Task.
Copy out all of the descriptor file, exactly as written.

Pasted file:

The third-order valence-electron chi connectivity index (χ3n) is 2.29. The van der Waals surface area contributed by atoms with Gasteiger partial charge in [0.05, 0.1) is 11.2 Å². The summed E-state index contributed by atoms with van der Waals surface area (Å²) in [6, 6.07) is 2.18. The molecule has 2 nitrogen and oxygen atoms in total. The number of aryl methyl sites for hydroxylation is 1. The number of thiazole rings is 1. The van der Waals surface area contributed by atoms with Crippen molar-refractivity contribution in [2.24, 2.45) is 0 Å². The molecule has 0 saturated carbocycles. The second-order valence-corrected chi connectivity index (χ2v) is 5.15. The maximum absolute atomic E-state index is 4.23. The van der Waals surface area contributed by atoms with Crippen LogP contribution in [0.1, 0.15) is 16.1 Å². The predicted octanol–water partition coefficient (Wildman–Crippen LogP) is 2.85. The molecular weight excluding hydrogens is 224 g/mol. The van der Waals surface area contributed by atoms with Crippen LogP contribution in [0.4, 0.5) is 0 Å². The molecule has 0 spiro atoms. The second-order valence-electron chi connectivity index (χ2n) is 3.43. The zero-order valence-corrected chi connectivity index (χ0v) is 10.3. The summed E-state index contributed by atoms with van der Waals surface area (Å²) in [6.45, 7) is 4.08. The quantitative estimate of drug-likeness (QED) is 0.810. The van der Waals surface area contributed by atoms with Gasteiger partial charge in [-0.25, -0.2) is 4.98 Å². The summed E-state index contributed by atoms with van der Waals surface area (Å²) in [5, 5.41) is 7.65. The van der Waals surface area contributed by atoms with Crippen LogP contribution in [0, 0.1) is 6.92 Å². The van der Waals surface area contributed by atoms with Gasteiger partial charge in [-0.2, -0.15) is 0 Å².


The third-order valence-electron chi connectivity index (χ3n) is 2.29. The van der Waals surface area contributed by atoms with Gasteiger partial charge in [0.05, 0.1) is 11.2 Å². The summed E-state index contributed by atoms with van der Waals surface area (Å²) in [6, 6.07) is 2.18. The molecule has 2 nitrogen and oxygen atoms in total. The number of aryl methyl sites for hydroxylation is 1. The number of thiazole rings is 1. The van der Waals surface area contributed by atoms with Crippen molar-refractivity contribution in [2.24, 2.45) is 0 Å². The molecule has 0 saturated carbocycles. The second-order valence-corrected chi connectivity index (χ2v) is 5.15. The maximum absolute atomic E-state index is 4.23. The van der Waals surface area contributed by atoms with Crippen LogP contribution in [0.1, 0.15) is 16.1 Å². The predicted octanol–water partition coefficient (Wildman–Crippen LogP) is 2.85. The molecular weight excluding hydrogens is 224 g/mol. The van der Waals surface area contributed by atoms with Crippen LogP contribution in [0.4, 0.5) is 0 Å². The molecule has 0 spiro atoms. The second-order valence-electron chi connectivity index (χ2n) is 3.43. The zero-order valence-corrected chi connectivity index (χ0v) is 10.3. The summed E-state index contributed by atoms with van der Waals surface area (Å²) in [6.45, 7) is 4.08. The quantitative estimate of drug-likeness (QED) is 0.810. The van der Waals surface area contributed by atoms with Gasteiger partial charge in [-0.25, -0.2) is 4.98 Å². The summed E-state index contributed by atoms with van der Waals surface area (Å²) in [5, 5.41) is 7.65. The van der Waals surface area contributed by atoms with Crippen LogP contribution in [0, 0.1) is 6.92 Å². The van der Waals surface area contributed by atoms with Gasteiger partial charge in [-0.2, -0.15) is 0 Å².